President Jimmy Morales has made good on his promise to shut down a UN-backed commission fighting rampant crime and impunity in Guatemala. Though it leaves a vital legacy, the commission’s exit risks strengthening the hand of criminal networks that operate with state complicity.
President Giammattei dismissed health minister over allegations of mismanagement of COVID-19 crisis, while tensions with U.S. persisted over deportation of migrants. Giammattei 19 June replaced health minister and three other Ministry officials; move followed investigation by Presidential Commission against Corruption into Ministry’s alleged mismanagement of COVID-19 pandemic, including creation of ghost jobs – salaries collected without work being performed – and hiring of unqualified people, and newspaper Prensa Libre’s 6 June accusation that Ministry had manipulated numbers of reported COVID-19 infections and deaths. Meanwhile, police reported they had arrested 24,800 people for violating COVID-19 lockdown 22 March-13 June. Amid concerns over potential spread of virus in overcrowded prisons, director of prison system 16 June said eight prisoners had died from COVID-19. Police 2 June reported improving security with 978 homicides Jan-May 2020, compared to 1,515 in same period last year. Criminal violence and local conflicts however continued. Notably, alleged smugglers 4 June set up roadblocks and attacked police precinct in San Marcos city (west). Violence also persisted in Sololá department (south), where govt imposed state of emergency in three municipalities late May following deadly clashes over longstanding territorial dispute; after renewed clashes there 11 June left two dead, govt 25 June extended state of emergency for 30 days. Tensions with U.S. remained high over continued deportation flights amid COVID-19 pandemic and despite broader restrictions on international flights. U.S. under-secretary of state 5 June stated flights would continue; authorities reported 159 deportations 1-15 June; govt 23 June reported six new deportees tested positive for COVID-19.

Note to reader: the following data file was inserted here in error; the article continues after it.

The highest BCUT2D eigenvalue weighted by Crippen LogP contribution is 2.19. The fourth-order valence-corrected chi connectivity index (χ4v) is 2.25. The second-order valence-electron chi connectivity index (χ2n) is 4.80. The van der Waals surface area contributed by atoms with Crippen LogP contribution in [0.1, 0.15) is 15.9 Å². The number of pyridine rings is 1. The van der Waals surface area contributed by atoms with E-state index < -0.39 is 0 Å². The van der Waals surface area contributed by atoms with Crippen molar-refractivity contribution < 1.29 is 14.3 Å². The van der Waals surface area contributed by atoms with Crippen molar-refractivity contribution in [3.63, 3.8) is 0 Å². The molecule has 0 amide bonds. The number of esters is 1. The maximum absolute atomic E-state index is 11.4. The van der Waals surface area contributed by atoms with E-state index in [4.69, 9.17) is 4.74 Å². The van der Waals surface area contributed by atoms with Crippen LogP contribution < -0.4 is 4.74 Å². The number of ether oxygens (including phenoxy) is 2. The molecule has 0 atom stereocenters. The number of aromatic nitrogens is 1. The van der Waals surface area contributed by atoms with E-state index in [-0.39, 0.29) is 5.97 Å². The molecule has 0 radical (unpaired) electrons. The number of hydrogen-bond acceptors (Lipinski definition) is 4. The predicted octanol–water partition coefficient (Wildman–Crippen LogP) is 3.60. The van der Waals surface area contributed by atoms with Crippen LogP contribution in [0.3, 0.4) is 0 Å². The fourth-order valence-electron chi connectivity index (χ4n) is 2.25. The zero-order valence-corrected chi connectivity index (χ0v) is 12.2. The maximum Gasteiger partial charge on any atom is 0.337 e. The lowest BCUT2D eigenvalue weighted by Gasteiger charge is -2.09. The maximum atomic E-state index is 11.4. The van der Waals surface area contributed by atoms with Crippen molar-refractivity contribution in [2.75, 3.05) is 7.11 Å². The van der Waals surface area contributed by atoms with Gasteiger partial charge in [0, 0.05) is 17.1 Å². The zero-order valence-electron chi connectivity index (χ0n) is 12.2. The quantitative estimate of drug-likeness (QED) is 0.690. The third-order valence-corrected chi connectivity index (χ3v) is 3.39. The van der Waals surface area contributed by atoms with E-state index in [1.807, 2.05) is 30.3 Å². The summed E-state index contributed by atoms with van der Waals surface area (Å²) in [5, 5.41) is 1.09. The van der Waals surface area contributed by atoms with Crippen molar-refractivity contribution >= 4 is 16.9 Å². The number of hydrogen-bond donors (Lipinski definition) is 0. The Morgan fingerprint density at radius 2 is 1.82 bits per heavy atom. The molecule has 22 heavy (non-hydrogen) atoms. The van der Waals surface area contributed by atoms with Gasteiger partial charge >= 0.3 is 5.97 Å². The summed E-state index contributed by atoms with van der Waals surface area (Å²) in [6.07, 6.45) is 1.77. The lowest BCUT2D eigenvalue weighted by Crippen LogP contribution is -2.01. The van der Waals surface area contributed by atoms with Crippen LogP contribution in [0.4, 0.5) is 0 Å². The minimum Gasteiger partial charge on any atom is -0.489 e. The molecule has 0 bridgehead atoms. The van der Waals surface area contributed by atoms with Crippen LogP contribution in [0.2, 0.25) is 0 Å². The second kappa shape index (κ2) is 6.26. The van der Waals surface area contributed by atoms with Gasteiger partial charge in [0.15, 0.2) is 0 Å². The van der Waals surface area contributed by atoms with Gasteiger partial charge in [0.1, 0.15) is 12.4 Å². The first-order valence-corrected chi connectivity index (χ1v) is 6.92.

Next year, President Jimmy Morales vows he will end the mandate of the UN-backed Commission against Impunity in Guatemala. Hugely popular, the commission has helped reduce the country’s terrible murder rate. To keep it going, its supporters should refocus on fighting the worst violent crime.
Central American gangs are responsible for brutal acts of violence, abuse of women and forced displacement of thousands. Governments must go beyond punitive measures and address the social and economic roots of gang culture, tackle extortion schemes and invest in communities.
Dramatic changes upended Guatemalan politics in 2015. Forcing the pace were international prosecutors, bolstered in their fight against corruption and impunity by a great wave of support from ordinary citizens. If Guatemala’s national reforms continue when outside help leaves, it can become a true role model for the region.
Ending bloodshed in this neglected border region requires more than task forces: credible institutions, access to state services and continuing security are also needed.
Ensuring a prompt and fair retrial of former dictator José Efraín Ríos Montt is crucial to finally bringing justice to victims of the armed conflict and to reconciling a fragile democracy with its citizens.
The killing of protestors last October was a tragedy foretold by those who have long warned against Guatemala’s use of the armed forces to maintain domestic peace.
Guatemala struggles to adhere to the rule of law. Criminal actors have ways of influencing government decisions that do not produce good conditions for investment or for economic activity in general.
As the coronavirus spreads, and the U.S. presidential election looms, the Trump administration and Mexican government continue to deport migrants from El Salvador, Guatemala and Honduras. Some deportees are carrying the virus. Central American states should press their northern neighbours for more stringent health measures.
A year after the election of would-be reformer Jimmy Morales as president, corruption investigations are casting a shadow over his inner circle. Recent appointments bring youth and oxygen to his faltering administration, but much still stands in the way of political renewal.
Originally published in Los Angeles Times